>At my organization, our inept NIS/network adminstrators have blocked
>everyone's workstations in our area from accessing the internet
>through our gateway, except those who have justified getting access,
>authorized by management.
>Unfortunately, the access blocking mechanism they used is pathetically
>easy to get around:
>All our networked (AIX 3.25) systems are on an NIS LAN, with each
>user's account automounted. They've blocked ftp and telnet by
>authenticating at the originating socket level, meaning that a request
>is authorized if it originates from the authorized system's IP
>address. All any unauthorized user needs to do is rlogin to my
>system, and initiate the ftp request, and make transfers to globally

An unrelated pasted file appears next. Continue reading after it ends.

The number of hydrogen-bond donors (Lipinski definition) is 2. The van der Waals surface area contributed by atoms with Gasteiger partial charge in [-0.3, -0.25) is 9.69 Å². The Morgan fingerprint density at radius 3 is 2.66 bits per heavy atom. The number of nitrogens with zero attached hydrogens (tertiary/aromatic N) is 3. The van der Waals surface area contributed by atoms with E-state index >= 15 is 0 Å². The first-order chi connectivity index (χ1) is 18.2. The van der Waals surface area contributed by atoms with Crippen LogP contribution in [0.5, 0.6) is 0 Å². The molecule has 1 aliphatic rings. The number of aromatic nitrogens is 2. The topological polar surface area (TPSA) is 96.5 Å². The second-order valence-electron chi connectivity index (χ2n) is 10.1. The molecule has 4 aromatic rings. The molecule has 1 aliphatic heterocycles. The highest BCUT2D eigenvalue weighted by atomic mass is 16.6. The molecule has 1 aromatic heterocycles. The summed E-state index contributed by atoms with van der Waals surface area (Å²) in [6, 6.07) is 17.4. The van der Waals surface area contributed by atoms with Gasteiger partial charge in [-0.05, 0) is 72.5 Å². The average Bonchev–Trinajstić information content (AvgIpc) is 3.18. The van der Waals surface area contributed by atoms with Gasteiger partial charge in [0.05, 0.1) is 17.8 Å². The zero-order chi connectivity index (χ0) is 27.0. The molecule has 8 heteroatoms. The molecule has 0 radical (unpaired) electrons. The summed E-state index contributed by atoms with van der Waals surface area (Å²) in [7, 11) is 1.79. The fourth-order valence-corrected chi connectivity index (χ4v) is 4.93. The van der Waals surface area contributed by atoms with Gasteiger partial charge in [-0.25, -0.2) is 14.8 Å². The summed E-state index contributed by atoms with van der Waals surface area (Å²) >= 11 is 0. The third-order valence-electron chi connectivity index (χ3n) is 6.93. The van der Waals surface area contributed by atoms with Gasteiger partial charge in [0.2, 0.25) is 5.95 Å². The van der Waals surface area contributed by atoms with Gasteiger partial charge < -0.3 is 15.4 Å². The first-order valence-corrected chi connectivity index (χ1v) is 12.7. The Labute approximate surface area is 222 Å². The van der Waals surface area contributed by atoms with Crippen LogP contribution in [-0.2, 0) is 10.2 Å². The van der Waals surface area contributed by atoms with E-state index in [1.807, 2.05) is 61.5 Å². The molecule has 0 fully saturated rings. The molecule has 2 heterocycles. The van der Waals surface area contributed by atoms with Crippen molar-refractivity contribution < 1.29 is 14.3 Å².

[snip some more]
Since you are using NIS, why don't you make a netgroup of users who are
allowed to log onto the machine, and install that netgroup in the passwd
file on the authorized machine. So in place of the usual NIS map token
instead of +::0:0:::
Then people not in the group will not be able to log in. If I have
understood your problem correctly, then this would help (at least until
you find something more elegant).
--> This moment's fortune cookie:
Heuristics are bug ridden by definition. If they didn't have bugs,
then they'd be algorithms.